In a new study, Integral Consulting and its partners from Oregon State University are investigating how seismic surveys might affect fish and invertebrates in a research project funded by the National Science Foundation (NSF), the Bureau of Ocean Energy Management, and Oregon SeaGrant.
Spanning more than 600 miles, the Cascadia Subduction Zone is long fault that stretches from Northern Vancouver Island to northern California. This month, an NSF-sponsored geophysical survey is being conducted in that zone using high-energy air guns as an acoustic source. The study provides a unique opportunity for researchers worldwide to understand the behavioral responses of fish to anthropogenic sounds.
“As the ocean becomes ever noisier, we need to understand how sounds derived from human activities may alter the behavior of animals in the marine environment,” explains Kaus Raghukumar, Ph.D., Integral scientist and co-investigator on the project.
The project, awarded to Oregon State University earlier this year, will investigate the potential effects of loud, impulsive noises—their pressure pulses and associated particle motion—on fish and invertebrates. During the study, Integral will deploy an acoustic vector sensor array, known as NoiseSpotter™, in Redfish Rocks Marine Reserve to measure the particle motion component of the acoustic disturbance from the seismic survey. Team members will assess the behavioral responses of rockfish, lingcod, and Dungeness crab in the reserve to seismic blasts using acoustic telemetry, tracking both 2-dimensional movements and acceleration of all species.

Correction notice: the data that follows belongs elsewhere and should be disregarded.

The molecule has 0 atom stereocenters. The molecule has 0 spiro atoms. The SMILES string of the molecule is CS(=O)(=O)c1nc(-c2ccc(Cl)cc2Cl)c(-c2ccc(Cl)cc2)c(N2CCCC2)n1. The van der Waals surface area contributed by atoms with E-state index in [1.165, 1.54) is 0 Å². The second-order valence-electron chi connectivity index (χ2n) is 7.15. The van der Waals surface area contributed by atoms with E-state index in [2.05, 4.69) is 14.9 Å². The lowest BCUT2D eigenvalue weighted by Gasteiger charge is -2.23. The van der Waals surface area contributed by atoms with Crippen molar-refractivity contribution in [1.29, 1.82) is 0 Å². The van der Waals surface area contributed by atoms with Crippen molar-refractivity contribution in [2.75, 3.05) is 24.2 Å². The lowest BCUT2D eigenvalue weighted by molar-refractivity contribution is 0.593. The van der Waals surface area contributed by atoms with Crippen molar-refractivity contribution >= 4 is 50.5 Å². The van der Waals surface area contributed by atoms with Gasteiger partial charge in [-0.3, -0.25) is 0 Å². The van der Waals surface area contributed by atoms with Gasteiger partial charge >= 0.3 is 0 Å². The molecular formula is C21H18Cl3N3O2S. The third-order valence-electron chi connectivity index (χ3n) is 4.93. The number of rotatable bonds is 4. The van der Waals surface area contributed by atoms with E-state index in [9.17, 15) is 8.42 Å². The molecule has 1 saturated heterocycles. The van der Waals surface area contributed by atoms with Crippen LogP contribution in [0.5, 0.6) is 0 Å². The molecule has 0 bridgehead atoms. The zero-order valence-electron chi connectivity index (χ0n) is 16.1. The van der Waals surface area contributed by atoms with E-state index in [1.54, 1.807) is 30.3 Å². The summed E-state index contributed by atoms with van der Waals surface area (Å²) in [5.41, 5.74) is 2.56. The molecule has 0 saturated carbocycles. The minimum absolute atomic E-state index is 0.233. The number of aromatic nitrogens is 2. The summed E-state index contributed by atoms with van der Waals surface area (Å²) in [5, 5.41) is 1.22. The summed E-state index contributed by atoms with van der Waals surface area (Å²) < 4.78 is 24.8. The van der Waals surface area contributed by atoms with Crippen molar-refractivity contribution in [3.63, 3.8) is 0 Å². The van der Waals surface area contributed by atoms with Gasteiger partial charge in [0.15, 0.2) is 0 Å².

Most underwater acoustic studies focus on sound pressure, and investigations have often overlooked the sensitivity of fish and invertebrates to particle motion. Further, few data are available on the in situ individual responses of temperate fishes and invertebrates to seismic surveys, particularly the particle motion aspect. This event provides a unique, statistically robust opportunity to characterize ocean noise and investigate the responses of nearshore northeast Pacific species to substantial and sudden alterations to the regional soundscape.
The novel results of this project will advance understanding of the energetics of acoustic propagation in nearshore environments and the responses of animals to anthropogenic activities. Results will be published in relevant journals and communicated to the public during local events at marine science centers in Oregon.